This is Bill Deval’s third and best book about Deep Ecology. Starting with a semi-autobiographical history of the second half of the twentieth century, he recounts the cultural development of America, based on a confident profligacy that was ultimately increasingly questioned by the realisation of the environmental damage that it was causing.
This sets the tone for the book, which aims to analyse various aspects of people’s lives so as to propose how they may be aligned as close as possible to Deep Ecology principles. In a chapter headed “philosophical Roots for Greening our Lifestyles”, Devall first examines the nature of the idea “lifestyle” and then goes on to draw on the various wisdoms of Deep Ecology proponents from Barry Commoner to Joanna Macy and from Arne Naess to Aldo Leopold. What is unique about this book, however, is the way it offers advice on how to experience nature in our lives, how to think on a grand ecological scale (Thinking like a watershed/bioregion) and then how to bring valid ecological principles into our home making.
He confronts conventions about the family and addresses the population issue, introducing the idea of ‘nonparenting’ as a socially acceptable norm. His ideas about food, organisational reform, eco-cities and even eco-tourism demonstrate a passionate determination to bring green principles to bare on the kind of middle class western life we are all so locked into in a way that is practical, pragmatic and evolutionary.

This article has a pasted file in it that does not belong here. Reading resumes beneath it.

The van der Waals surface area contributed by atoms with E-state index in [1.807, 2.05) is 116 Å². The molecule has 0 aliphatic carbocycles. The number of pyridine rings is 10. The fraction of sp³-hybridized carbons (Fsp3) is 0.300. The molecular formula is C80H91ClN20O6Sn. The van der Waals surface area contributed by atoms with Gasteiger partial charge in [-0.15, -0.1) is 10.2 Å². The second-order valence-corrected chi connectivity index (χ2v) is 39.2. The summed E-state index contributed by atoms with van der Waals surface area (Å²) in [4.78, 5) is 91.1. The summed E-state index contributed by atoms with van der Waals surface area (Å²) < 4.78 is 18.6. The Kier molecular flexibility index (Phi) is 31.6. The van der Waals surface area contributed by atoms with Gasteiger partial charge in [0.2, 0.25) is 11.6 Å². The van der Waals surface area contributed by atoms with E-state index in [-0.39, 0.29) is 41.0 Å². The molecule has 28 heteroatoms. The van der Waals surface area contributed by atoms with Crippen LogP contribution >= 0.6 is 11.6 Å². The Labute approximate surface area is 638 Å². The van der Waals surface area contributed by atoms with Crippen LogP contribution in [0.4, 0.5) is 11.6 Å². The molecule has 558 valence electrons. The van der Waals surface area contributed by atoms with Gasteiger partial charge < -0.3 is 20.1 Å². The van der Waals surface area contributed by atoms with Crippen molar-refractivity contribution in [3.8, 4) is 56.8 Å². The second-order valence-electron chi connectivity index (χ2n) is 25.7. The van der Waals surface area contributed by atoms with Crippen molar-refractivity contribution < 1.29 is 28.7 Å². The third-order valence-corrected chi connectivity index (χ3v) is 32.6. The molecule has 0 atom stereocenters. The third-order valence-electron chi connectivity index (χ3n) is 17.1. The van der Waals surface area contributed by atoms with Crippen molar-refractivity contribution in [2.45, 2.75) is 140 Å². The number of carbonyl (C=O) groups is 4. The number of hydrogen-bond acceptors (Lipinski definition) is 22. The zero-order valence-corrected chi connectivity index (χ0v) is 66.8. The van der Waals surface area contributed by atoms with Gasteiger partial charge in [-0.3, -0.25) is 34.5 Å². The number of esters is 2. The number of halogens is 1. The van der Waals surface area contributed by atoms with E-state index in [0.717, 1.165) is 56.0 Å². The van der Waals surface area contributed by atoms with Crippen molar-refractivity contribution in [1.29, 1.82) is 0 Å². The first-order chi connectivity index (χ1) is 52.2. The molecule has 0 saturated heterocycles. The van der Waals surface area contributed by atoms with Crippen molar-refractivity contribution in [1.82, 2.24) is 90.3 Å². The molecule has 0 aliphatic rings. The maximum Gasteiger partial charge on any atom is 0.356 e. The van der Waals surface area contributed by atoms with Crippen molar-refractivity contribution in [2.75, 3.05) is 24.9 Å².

Not to say that he doesn’t address the issue of social activism, but he tries to seek non confrontational ways the individual can bring great influence to bare, especially if green activities are amplified by the effect of the changing habits of millions. Written in 1993, primarily addressed to the American public, the tone of the book is much less revolutionary and demanding than we have come to expect through the activities of Extinction Rebellion and others.
The book obviously predates by some 25 years the current predilection for direct action to address politicians’ and corporate industry’s denial of climate catastrophe and biological collapse, challenging them to ‘tell the truth’ and face up to the dire consequences of ‘business as usual’, but it is no less relevant for that. What is so sad is that, in spite of so much wise counsel, our mainstream society continues along its suicidal trajectory and on an increasingly Global scale.